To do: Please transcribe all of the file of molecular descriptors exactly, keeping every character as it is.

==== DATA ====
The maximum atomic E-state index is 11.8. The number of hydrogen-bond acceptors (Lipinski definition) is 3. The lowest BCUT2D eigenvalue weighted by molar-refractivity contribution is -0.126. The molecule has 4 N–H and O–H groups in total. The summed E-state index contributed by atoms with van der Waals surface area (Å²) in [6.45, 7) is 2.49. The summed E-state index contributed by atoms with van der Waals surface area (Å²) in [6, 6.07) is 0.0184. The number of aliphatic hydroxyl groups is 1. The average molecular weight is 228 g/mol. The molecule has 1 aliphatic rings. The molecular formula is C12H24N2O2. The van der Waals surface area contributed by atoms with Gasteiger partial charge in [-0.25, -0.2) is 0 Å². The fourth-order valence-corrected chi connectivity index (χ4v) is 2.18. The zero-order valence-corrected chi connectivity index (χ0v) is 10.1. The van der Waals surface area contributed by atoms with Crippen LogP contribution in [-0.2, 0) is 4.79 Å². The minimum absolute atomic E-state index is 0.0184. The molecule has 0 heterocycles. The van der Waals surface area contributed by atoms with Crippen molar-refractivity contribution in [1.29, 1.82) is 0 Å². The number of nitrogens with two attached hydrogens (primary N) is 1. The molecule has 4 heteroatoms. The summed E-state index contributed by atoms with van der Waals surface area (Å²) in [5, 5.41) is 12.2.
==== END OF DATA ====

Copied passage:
The maximum atomic E-state index is 11.8. The number of hydrogen-bond acceptors (Lipinski definition) is 3. The lowest BCUT2D eigenvalue weighted by molar-refractivity contribution is -0.126. The molecule has 4 N–H and O–H groups in total. The summed E-state index contributed by atoms with van der Waals surface area (Å²) in [6.45, 7) is 2.49. The summed E-state index contributed by atoms with van der Waals surface area (Å²) in [6, 6.07) is 0.0184. The number of aliphatic hydroxyl groups is 1. The average molecular weight is 228 g/mol. The molecule has 1 aliphatic rings. The molecular formula is C12H24N2O2. The van der Waals surface area contributed by atoms with Gasteiger partial charge in [-0.25, -0.2) is 0 Å². The fourth-order valence-corrected chi connectivity index (χ4v) is 2.18. The zero-order valence-corrected chi connectivity index (χ0v) is 10.1. The van der Waals surface area contributed by atoms with Crippen LogP contribution in [-0.2, 0) is 4.79 Å². The minimum absolute atomic E-state index is 0.0184. The molecule has 0 heterocycles. The van der Waals surface area contributed by atoms with Crippen molar-refractivity contribution in [1.29, 1.82) is 0 Å². The number of nitrogens with two attached hydrogens (primary N) is 1. The molecule has 4 heteroatoms. The summed E-state index contributed by atoms with van der Waals surface area (Å²) in [5, 5.41) is 12.2.